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Comparison of microbiology, filter media and plant communities within constructed wetlands treating wastewater contaminated with heavy metals

By J Xu, M Scholz, M Funk and H Dodson


The aim was to investigate the treatment efficiency of passive vertical-flow wetland filters containing different plant communities (predominantly Phragmites Australis and/or Typha Latifolia) and granular media with different adsorption capacities in order to save capital costs, to produce high quality effluent, and to investigate the microbial interactions in the filters. Gravel, sand, granular activated carbon, charcoal and Filtralite (light expanded clay) were applied. Lead and copper sulphate were added to polluted urban beck inflow water in order to simulate pre-treated mine wastewater, landfill leachate or highway runoff and to test the toxicity of lead and copper to wetland biota. The interactions between growth media, microbial and plant compositions and the reduction of predominantly lead, copper, biochemical oxygen demand and potentially pathogenic bacteria were investigated. The mean lead concentrations were 1.281mg/l and 0.028 mg/l for inflow and outflow water, respectively. The mean inflow and outflow concentrations for copper were 1.114 and 0.199 mg/l, respectively. The average BOD5 (5-day biochemical oxygen demand) was 3.2 mg/l for inflow and 0.8 mg/l for outflow water. However, after maturation of the biofilm, which dominated the top sediment, all wetlands reduced the heavy metals sufficiently and performed statistically similar (71~98% for Log10 data sets). It follows that there is no additional benefit in using adsorption media to enhance filtration performance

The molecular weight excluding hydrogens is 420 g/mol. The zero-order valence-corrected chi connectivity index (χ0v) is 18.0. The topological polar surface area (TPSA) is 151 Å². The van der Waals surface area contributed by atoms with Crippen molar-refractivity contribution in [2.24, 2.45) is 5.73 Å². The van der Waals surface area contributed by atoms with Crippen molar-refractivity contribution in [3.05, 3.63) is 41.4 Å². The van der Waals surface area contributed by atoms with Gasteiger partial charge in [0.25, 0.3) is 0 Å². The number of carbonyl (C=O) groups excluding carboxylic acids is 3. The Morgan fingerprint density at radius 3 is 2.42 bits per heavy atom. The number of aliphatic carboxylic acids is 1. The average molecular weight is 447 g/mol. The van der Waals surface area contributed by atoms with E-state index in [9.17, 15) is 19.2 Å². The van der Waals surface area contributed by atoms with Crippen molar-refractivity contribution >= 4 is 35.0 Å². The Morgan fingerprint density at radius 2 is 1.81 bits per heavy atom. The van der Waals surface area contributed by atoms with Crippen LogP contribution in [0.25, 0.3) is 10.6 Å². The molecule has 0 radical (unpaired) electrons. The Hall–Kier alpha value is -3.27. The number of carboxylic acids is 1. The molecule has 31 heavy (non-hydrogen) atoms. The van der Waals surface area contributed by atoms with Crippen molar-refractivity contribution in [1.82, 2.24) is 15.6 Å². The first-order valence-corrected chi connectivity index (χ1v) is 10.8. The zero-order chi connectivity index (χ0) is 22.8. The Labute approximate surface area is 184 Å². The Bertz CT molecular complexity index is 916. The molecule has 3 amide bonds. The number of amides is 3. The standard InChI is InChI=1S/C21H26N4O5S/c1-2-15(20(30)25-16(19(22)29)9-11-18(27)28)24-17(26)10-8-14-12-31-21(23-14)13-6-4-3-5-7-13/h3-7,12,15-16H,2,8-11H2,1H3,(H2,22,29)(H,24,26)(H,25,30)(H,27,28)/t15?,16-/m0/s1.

Topics: built_and_human_env
Year: 2001
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